During development, various signaling cascades culminate in the activation of key transcription factors and chromatin remodeling enzymes, which collectively establish and/or maintain gene expression programs controlling cell identity.
The Jothi Lab is interested in understanding how transcription regulators and epigenetic modifications regulate gene expression programs during cellular development and differentiation. The group uses integrative interdisciplinary approaches—merging systems and molecular biology, and functional genomics—to map, reconstruct, and characterize gene networks that control fundamental biological processes ranging from transcription and signal transduction to cellular response to changes in the environment.
The group primarily uses embryonic stem cells (ES cells) as a model system to unravel complex gene networks controlling cell identities. ES cells can self-renew indefinitely and can differentiate into all derivatives of the three germ layers, attributes that make them an attractive model for regenerative medicine, disease modeling, and drug and toxicity testing. Successful development of ES cell-based therapies not only depends on our understanding of the genes and pathways that constitute the genetic network governing ES cell homeostasis, but also the mechanisms that maintain the intricate homeostatic balance between self-renewal and differentiation.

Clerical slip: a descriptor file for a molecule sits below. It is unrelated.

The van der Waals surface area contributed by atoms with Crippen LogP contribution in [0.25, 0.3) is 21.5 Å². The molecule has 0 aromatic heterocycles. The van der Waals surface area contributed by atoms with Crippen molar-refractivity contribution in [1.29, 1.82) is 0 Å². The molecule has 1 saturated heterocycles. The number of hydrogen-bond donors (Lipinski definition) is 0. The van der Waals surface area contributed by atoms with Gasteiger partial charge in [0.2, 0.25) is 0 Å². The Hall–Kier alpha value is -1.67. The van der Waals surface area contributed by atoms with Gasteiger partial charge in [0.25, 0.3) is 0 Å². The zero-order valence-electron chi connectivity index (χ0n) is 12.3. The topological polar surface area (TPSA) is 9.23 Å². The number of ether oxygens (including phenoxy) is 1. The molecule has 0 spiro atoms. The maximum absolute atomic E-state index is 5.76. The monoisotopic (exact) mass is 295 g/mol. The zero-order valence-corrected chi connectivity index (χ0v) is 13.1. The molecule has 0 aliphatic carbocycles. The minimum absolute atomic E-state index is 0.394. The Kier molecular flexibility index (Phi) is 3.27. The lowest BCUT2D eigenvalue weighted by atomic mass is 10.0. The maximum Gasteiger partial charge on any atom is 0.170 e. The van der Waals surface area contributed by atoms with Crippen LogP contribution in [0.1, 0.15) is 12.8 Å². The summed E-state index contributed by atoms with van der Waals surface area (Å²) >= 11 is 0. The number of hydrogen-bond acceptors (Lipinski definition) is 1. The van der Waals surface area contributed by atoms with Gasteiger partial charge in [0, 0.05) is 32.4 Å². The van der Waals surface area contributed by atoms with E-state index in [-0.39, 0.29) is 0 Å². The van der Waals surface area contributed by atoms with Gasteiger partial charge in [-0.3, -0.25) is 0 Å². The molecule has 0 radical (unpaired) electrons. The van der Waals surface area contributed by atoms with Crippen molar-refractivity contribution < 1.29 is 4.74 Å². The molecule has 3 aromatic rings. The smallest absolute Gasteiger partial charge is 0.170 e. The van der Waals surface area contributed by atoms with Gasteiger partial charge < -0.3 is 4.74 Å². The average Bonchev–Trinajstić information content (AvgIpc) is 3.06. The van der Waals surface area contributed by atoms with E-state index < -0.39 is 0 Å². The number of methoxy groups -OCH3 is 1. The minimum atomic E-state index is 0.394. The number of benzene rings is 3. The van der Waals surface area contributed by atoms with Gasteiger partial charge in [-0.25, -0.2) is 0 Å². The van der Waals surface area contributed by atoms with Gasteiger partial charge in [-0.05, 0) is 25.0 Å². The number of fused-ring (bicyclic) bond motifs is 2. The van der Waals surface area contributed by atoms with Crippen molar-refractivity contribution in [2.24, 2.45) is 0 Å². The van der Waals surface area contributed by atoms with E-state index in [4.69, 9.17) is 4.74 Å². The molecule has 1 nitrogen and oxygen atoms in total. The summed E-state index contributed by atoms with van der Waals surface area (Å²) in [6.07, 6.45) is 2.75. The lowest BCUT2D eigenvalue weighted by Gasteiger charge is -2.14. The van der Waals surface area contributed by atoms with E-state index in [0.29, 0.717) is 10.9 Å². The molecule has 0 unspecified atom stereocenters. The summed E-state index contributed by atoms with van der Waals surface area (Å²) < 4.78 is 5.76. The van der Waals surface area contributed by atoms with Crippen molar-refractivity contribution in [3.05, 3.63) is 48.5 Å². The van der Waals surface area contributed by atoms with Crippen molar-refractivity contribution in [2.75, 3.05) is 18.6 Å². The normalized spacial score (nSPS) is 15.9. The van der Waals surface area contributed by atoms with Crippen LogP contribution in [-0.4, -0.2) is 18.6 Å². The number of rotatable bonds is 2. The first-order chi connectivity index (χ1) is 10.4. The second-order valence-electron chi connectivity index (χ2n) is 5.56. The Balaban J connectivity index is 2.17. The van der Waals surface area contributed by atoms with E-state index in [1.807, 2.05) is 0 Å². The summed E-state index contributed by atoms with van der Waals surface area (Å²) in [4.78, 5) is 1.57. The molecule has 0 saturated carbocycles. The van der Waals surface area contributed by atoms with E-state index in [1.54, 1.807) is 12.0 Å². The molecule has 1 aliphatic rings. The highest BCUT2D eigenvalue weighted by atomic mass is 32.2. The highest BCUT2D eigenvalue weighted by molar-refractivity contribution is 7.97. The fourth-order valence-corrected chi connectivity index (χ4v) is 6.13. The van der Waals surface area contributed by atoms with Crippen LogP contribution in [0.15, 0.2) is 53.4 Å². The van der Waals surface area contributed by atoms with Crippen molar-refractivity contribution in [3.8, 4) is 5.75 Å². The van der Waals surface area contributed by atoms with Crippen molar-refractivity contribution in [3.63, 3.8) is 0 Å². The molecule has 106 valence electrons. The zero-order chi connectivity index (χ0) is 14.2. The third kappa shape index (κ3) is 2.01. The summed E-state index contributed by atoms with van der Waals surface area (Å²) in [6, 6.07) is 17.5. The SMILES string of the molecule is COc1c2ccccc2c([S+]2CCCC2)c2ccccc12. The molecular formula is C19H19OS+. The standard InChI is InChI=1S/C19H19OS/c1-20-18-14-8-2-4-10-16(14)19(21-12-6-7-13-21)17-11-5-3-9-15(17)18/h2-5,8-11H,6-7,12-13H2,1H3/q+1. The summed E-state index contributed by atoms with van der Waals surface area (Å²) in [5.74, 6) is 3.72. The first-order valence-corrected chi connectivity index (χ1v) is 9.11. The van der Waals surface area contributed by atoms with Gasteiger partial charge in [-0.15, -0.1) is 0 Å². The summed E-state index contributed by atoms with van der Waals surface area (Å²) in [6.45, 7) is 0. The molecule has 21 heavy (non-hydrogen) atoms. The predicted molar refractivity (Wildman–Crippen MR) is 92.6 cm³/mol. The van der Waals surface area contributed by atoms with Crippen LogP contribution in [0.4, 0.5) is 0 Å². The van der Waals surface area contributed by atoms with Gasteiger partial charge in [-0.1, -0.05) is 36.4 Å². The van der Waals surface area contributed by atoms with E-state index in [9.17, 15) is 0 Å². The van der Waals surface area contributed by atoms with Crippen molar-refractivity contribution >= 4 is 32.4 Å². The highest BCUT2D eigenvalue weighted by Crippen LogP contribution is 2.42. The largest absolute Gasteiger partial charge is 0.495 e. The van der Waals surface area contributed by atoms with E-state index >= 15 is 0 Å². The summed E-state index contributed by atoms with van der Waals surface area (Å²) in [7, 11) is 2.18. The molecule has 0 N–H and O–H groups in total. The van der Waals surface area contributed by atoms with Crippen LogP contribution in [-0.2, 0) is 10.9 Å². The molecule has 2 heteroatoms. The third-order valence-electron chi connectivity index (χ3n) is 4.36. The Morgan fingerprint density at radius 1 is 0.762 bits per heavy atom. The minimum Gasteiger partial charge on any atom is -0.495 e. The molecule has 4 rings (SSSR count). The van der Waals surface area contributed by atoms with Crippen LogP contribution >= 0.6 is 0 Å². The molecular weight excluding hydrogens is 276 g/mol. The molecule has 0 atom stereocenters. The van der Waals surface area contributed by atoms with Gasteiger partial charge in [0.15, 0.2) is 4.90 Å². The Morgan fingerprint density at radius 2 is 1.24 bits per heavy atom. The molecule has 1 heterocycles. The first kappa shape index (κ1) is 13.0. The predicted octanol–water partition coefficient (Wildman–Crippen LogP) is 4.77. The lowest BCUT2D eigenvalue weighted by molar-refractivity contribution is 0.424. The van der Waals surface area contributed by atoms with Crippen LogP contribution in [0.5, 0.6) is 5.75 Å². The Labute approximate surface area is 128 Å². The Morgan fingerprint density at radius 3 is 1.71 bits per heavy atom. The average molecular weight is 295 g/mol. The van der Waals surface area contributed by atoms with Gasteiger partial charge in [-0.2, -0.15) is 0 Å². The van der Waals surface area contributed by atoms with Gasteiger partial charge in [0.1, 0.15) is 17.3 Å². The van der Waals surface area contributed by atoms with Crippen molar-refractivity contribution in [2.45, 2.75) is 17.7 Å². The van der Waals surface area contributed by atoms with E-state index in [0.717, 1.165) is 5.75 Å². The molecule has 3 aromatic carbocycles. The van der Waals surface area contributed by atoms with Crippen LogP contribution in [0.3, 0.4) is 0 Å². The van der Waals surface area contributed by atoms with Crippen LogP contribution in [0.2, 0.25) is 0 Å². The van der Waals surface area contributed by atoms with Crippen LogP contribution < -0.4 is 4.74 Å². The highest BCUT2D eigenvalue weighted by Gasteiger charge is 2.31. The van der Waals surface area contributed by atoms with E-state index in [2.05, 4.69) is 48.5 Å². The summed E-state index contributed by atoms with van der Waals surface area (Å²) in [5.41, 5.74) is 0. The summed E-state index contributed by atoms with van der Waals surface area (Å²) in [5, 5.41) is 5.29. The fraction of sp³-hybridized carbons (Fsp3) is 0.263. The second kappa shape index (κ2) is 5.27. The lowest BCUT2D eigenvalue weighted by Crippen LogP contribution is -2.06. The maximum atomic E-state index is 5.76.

The pluripotent state of ES cells depends upon the coordinated activity of master transcription factors, key signaling pathways, and epigenetic features that include DNA methylation and histone modifications. Although many key determinants of ES cell identity have been identified, it is not fully clear how ES cells maintain a stable program of self-renewal while also allowing alternate gene expression programs to induce differentiation. Mechanisms that coordinate the activities of master regulators, signaling pathways, and epigenetic features remain poorly understood, owing largely to incomplete characterization of the genetic network underlying ES cells.
To better understand the genetic network governing ES cell self-renewal and differentiation, the group uses interdiscplinary approaches to generate testable hypotheses. The group's research program is made up of two components: computational and laboratory. Research within the group, for the most part, is data-driven, through computational analyses of published and in-house-generated heterogeneous high-throughput genomic/proteomic datasets with the goal of generating testable hypotheses. The laboratory component of the research program provides the means to not only test some of the hypotheses that come out of computational analyses, but also to perform biochemical experiments to gain mechanistic insights. Over the years, the group has successfully identified and characterized many genes with previously unknown roles in ES cell biology.
Senthil is interested in identifying key determinants of emrbyonic stem cell identity. He obtained his Ph.D. from the University of Madras. Before joining the lab, he was postdoctoral fellow in Gary Stein lab at UMass Medical School.
Amanda's uses embryonic stem cell as a model system to investigate nuclear export protein CRM1's role in developmental gene regulation. She received her Ph.D. from Duke University for her work on CRM1 in CALM-AF10 Leukemias.